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Posts Tagged ‘Jamestown

“Machines. Inventions. Power. Black out the past.”*…

 

The City

 

“The City” is a shape-shifting work of social criticism, radical in its rage, reactionary in its solutions. Financed largely by a $50,000 grant from the Carnegie Corporation and produced under the aegis of the American Institute of Planners, “The City” could be described as a propaganda film promoting the benefits and aims of city planning, but it was about more than that. Its scope encompassed a whole diseased society, its citizens divorced from their own identities and their own destinies—all on account of the march of unrestrained progress. “The City” was that rare thing—the prestige picture that tackled poverty and degradation, a sociological tract that aspired to poetry. It boasted the finest pedigree of any America documentary made up to that time: an outline from documentary master Pare Lorentz (“The Plow That Broke the Plains,” “The River”), commentary written by literary critic and prominent urbanist Lewis Mumford, and the first film score from composer Aaron Copland. Its directors, Ralph Steiner and Willard van Dyke, were both veterans of the American avant-garde…

Produced to be shown at the 1939 New York World’s Fair as part of the “City of Tomorrow” exhibit, “The City” was a passionate argument for innovative housing design and community planning– for restoring to modern city life a semblance of healthy living and social well-being rooted in community-based “garden cities.”

A pioneering documentary that makes a beguiling argument:

 

[Quote and image above: Library of Congress]

* “Machines. Inventions. Power. Black out the past. Forget the quiet cities. Bring in the steam and steel. The iron men. The giants. Open the throttle. All aboard, the promised land. Pillars of smoke by day. Pillars of fire by night. Pillars of progress. Machines to make machines. Production to expand production. There’s wood and wheat and kitchen sinks and calico all ready made in tonnes enough for tens, thousands, millions. Millions! Faster and faster, better and better!”   —  Lewis Mumford, The City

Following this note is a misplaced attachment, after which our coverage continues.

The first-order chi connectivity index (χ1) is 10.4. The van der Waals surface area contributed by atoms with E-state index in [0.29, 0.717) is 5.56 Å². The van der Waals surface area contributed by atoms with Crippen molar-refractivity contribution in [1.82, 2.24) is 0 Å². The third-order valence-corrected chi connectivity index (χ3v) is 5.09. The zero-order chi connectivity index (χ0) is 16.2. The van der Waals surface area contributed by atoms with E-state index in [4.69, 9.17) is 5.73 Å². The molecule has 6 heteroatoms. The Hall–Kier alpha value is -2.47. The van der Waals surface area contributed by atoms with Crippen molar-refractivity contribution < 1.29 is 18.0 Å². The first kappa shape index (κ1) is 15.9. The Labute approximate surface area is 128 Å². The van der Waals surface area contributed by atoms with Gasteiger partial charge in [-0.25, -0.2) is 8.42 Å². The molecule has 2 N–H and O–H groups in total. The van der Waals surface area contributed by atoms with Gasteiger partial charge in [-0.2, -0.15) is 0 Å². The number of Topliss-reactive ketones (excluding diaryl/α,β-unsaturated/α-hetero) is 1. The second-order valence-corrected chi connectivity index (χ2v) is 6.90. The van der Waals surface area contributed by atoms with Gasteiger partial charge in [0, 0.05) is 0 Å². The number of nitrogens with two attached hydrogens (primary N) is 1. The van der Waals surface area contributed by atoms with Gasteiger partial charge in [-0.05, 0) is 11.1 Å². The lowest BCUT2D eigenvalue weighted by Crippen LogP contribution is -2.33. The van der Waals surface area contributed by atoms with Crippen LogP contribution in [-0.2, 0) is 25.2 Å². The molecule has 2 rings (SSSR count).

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As we reconsider urbanism, we might recall that it was on this date (N.S.) in 1607 that the first permanent English settlement in the Americas was created, when the Virginia Company of London established “James Fort”– which became Jamestown– on the bank of the James (Powhatan) River, 2.5 miles from what is now the center of Williamsburg.

220px-Colonial_Jamestown_About_1614

Colonial Jamestown About 1614

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“We have always been taught that navigation is the result of civilization, but modern archeology has demonstrated very clearly that this is not so”*…

 

CanoeKane

 

The islands of Polynesia stretch over thousands of miles of ocean, presenting a daunting barrier to ancient people before the invention of magnetic compasses and modern navigation equipment.

Yet early Europeans exploring the Pacific found island after island full of people who shared similar customs and beliefs despite their far-flung distribution. They told tales of epic voyages of discovery and colonization, undertaken in ocean-going canoes, robust enough to make the trip but fragile enough to make some Western scholars doubt they could have made the crossing, preferring instead a narrative of accident and drift.

Who the Polynesians were, where they came from, and how they navigated such formidable seas has puzzled explorers, missionaries, anthropologists, and archaeologists for centuries…

A conversation with Harvard Review editor Christina Thompson, author of Sea People: The Puzzle of Polynesia, in which she examines what’s known about what might be humanity’s most epic migration, and what questions remain: “The history and mystery of Polynesian navigation.”

[Image above: source]

* Thor Heyerdahl (who had a hand in unraveling [some of] the secrets of ancient Polynesian navigation)

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As we find our way, we might recall that it was on this date in 1606 that James I of England established the Virginia Company of London by royal charter with the purpose of establishing colonial settlements in North America.  Several months later, on Dec 20, the Company loaded three ships with settlers, who set sail to establish Jamestown, Virginia, the first permanent English settlement in the Americas.  As this was the UK’s first colony, that day can be considered the birthday of the British Empire.